border: none;
    border-radius: 5px;
    cursor: pointer;
    transition: background-color 0.3s;

.play-button:hover {
    background-color: #45a049;

In this CSS code, we have styled the game container, score display, and play button. The background color, font styles, and button appearance can be customized to your preference.

Implementing the Snake Game Logic in JavaScript

Now comes the most exciting part—implementing the game logic using JavaScript. Create a script.js file and link it to your HTML file.

// script.js

// Constants
const canvas = document.getElementById("gameCanvas");
const ctx = canvas.getContext("2d");
const gridSize = 20;
const tileSize = canvas.width / gridSize;
const initialSnakeLength = 5;

// Snake variables
let snake = [
    { x: 5, y: 5 },
    // Initial snake segments
let dx = 1; // Initial movement direction (1: right, -1: left, 0: no movement)
let dy = 0;
let food = { x: 10, y: 10 }; // Initial food location
let score = 0;
let isPlaying = false;
let gameInterval;

// Event listeners
document.addEventListener("keydown", changeDirection);
document.querySelector(".play-button").addEventListener("click", startGame);

// Functions
function drawSnake() {
    for (let i = 0; i < snake.length; i++) {
        ctx.fillStyle = i === 0 ? "green" : "limegreen";
        ctx.fillRect(snake[i].x * tileSize, snake[i].y * tileSize, tileSize, tileSize);
        ctx.strokeStyle = "white";
        ctx.strokeRect(snake[i].x * tileSize, snake[i].y * tileSize, tileSize, tileSize);

function drawFood() {
    ctx.fillStyle = "red";
    ctx.fillRect(food.x * tileSize, food.y * tileSize, tileSize, tileSize);

function moveSnake() {
    const headX = snake[0].x + dx;
    const headY = snake[0].y + dy;
    // Check for collision with food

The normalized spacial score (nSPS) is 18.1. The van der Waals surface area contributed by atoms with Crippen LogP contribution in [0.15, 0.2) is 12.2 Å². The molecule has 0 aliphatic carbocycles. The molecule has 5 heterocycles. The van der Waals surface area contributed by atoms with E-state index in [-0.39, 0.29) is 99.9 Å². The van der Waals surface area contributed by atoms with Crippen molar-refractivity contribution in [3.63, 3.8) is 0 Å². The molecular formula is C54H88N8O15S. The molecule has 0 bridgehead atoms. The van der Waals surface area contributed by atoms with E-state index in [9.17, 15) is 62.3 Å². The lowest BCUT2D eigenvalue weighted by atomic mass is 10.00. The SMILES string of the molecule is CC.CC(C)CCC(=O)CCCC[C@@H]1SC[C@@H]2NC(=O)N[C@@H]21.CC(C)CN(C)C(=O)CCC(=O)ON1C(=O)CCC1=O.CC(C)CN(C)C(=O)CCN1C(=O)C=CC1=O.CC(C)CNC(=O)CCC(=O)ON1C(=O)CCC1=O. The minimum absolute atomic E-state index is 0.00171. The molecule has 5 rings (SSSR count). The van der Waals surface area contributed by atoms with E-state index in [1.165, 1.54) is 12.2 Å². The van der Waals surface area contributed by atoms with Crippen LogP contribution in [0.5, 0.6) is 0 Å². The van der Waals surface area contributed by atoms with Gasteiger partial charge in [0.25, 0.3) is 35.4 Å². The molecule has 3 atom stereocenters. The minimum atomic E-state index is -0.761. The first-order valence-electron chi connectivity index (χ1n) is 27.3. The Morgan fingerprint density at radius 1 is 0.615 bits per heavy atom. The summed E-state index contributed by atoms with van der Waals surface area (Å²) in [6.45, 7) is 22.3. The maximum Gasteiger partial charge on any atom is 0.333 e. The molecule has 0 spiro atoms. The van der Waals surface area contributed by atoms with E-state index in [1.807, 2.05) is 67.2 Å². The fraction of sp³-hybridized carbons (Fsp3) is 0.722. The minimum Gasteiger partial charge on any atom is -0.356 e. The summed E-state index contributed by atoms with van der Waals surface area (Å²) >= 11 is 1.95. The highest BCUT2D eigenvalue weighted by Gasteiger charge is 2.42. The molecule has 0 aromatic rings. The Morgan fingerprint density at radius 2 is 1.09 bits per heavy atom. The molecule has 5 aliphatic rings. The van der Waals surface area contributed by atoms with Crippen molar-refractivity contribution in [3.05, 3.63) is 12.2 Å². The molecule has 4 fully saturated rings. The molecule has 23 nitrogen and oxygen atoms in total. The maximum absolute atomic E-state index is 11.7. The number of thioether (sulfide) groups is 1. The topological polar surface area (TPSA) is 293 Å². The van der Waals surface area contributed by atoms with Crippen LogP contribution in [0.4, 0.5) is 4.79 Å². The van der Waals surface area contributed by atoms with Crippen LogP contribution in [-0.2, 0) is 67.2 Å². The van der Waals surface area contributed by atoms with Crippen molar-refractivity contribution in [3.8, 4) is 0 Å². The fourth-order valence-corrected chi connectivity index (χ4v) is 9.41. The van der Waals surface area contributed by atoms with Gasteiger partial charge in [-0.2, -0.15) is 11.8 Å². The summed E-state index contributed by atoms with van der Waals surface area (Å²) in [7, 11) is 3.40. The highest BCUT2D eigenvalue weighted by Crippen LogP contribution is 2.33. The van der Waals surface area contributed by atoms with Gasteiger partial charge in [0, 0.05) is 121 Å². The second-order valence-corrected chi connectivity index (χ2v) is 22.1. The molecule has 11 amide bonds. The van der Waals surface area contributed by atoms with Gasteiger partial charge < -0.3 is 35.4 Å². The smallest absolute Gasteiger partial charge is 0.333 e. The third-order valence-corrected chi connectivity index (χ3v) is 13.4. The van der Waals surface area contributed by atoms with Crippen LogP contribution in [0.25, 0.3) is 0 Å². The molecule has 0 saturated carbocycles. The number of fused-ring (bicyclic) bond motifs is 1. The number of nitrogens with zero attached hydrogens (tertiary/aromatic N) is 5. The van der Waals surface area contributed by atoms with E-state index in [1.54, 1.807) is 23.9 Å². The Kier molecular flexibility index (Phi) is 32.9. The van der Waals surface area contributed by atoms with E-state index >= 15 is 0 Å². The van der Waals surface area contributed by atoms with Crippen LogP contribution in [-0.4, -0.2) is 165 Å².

if (headX === food.x && headY === food.y) {
        score += 10;
        document.querySelector(".score").textContent = `Score: ${score}`;
    } else {
        // Remove the tail segment
    // Add new head segment
    const newHead = { x: headX, y: headY };
    // Check for collisions with walls or itself
    if (
        headX < 0 ||
        headY < 0 ||
        headX >= gridSize ||
        headY >= gridSize ||
    ) {

function checkSelfCollision() {
    for (let i = 1; i < snake.length; i++) {
        if (snake[i].x === snake[0].x && snake[i].y === snake[0].y) {
            return true;
    return false;

function generateFood() {
    food = {
        x: Math.floor(Math.random() * gridSize),
        y: Math.floor(Math.random() * gridSize),

function changeDirection(event) {
    const keyCode = event.keyCode;
    switch (keyCode) {
        case 37: // Left
            if (dx === 0) {
                dx = -1;
                dy = 0;
        case 38: // Up
            if (dy === 0) {
                dx = 0;
                dy = -1;
        case 39: // Right
            if (dx === 0) {
                dx = 1;
                dy = 0;
        case 40: // Down
            if (dy === 0) {
                dx = 0;
                dy = 1;

function startGame() {
    if (!isPlaying) {
        isPlaying = true;
        snake = [
            { x: 5, y: 5 },
            // Initial snake segments
        dx = 1;
        dy = 0;
        score = 0;
        document.querySelector(".score").textContent = `Score: ${score}`;
        gameInterval = setInterval(playGame, 100);